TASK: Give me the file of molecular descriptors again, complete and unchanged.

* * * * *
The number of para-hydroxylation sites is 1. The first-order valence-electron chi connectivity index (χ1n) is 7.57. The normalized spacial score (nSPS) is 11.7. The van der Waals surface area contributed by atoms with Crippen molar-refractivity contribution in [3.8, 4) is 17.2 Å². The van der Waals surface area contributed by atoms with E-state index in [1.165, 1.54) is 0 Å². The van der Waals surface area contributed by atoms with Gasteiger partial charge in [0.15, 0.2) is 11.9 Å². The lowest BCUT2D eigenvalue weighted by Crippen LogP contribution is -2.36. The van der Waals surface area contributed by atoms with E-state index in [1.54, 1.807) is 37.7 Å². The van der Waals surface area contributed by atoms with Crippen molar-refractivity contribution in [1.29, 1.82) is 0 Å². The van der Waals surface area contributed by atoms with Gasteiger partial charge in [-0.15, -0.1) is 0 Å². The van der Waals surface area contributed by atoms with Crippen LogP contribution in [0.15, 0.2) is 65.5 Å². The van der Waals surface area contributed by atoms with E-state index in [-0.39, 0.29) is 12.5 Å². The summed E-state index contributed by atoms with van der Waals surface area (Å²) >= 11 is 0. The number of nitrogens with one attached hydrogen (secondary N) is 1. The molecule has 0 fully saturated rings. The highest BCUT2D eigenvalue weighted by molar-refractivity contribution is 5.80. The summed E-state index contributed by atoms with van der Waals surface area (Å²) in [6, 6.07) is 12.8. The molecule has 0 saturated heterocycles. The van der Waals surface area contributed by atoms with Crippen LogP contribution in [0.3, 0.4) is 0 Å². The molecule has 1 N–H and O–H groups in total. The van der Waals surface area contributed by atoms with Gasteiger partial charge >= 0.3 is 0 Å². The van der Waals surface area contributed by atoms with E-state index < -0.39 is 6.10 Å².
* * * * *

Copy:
The number of para-hydroxylation sites is 1. The first-order valence-electron chi connectivity index (χ1n) is 7.57. The normalized spacial score (nSPS) is 11.7. The van der Waals surface area contributed by atoms with Crippen molar-refractivity contribution in [3.8, 4) is 17.2 Å². The van der Waals surface area contributed by atoms with E-state index in [1.165, 1.54) is 0 Å². The van der Waals surface area contributed by atoms with Gasteiger partial charge in [0.15, 0.2) is 11.9 Å². The lowest BCUT2D eigenvalue weighted by Crippen LogP contribution is -2.36. The van der Waals surface area contributed by atoms with E-state index in [1.54, 1.807) is 37.7 Å². The van der Waals surface area contributed by atoms with Crippen molar-refractivity contribution in [1.29, 1.82) is 0 Å². The van der Waals surface area contributed by atoms with Gasteiger partial charge in [-0.15, -0.1) is 0 Å². The van der Waals surface area contributed by atoms with Crippen LogP contribution in [0.15, 0.2) is 65.5 Å². The van der Waals surface area contributed by atoms with E-state index in [-0.39, 0.29) is 12.5 Å². The summed E-state index contributed by atoms with van der Waals surface area (Å²) >= 11 is 0. The number of nitrogens with one attached hydrogen (secondary N) is 1. The molecule has 0 fully saturated rings. The highest BCUT2D eigenvalue weighted by molar-refractivity contribution is 5.80. The summed E-state index contributed by atoms with van der Waals surface area (Å²) in [6, 6.07) is 12.8. The molecule has 0 saturated heterocycles. The van der Waals surface area contributed by atoms with Crippen LogP contribution in [0.3, 0.4) is 0 Å². The molecule has 1 N–H and O–H groups in total. The van der Waals surface area contributed by atoms with Gasteiger partial charge >= 0.3 is 0 Å². The van der Waals surface area contributed by atoms with E-state index < -0.39 is 6.10 Å².